At the end of Bill Nemitz’s Jan. 4 column, “Maine jails part empty of inmates or part full?,” he notes the recent increase of adults incarcerated in Maine. And he rues the fact that taxpayers are reluctant to spend public funds on rehabilitation of people while they are in jail.

There is a nonprofit organization based here in Brunswick, the College Guild, that is helping with rehabilitation of inmates across the U.S. It does so by offering education through correspondence courses.

These 22 free, nontraditional courses cover subjects as varied as precision drawing, Greek mythology, history, writing short stories, gardening and dogs. The goal is to stimulate an interest in lifelong learning in an atmosphere of respect and encouragement.

The teachers are volunteers who work one on one with prisoners via mail. The coordinating role of the College Guild preserves the anonymity of both prisoner and teacher.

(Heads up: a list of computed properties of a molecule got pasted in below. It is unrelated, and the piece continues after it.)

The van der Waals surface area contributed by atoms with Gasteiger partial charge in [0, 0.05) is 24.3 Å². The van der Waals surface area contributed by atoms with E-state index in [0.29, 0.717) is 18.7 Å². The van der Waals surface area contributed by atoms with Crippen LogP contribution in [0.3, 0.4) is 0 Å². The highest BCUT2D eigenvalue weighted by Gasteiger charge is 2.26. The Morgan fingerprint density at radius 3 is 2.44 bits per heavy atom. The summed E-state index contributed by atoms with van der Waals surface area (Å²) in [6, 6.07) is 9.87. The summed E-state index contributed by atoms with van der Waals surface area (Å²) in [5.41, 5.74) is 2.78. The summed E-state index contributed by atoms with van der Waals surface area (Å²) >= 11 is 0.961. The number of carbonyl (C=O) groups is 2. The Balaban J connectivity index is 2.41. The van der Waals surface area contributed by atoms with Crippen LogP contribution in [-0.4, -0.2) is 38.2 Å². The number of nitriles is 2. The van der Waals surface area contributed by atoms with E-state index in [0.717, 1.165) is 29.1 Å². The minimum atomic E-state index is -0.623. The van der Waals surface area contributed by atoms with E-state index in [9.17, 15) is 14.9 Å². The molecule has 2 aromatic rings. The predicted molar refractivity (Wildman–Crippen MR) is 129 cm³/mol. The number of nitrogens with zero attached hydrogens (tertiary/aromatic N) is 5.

A prisoner recently wrote: “Thanks to the College Guild, their volunteers and supporters, for helping those behind bars reduce recidivism so they don’t have to miss any more Christmases with family and friends.”

Another wrote: “You are making me use parts of my mind that I have not used in a long time. I am told it is also affecting my behavior. Not sure how, but I have gotten into a LOT less trouble and drama.”

I volunteer as a reader for the College Guild and find it very satisfying. I urge others to learn more about it at:

Carolyn Harrington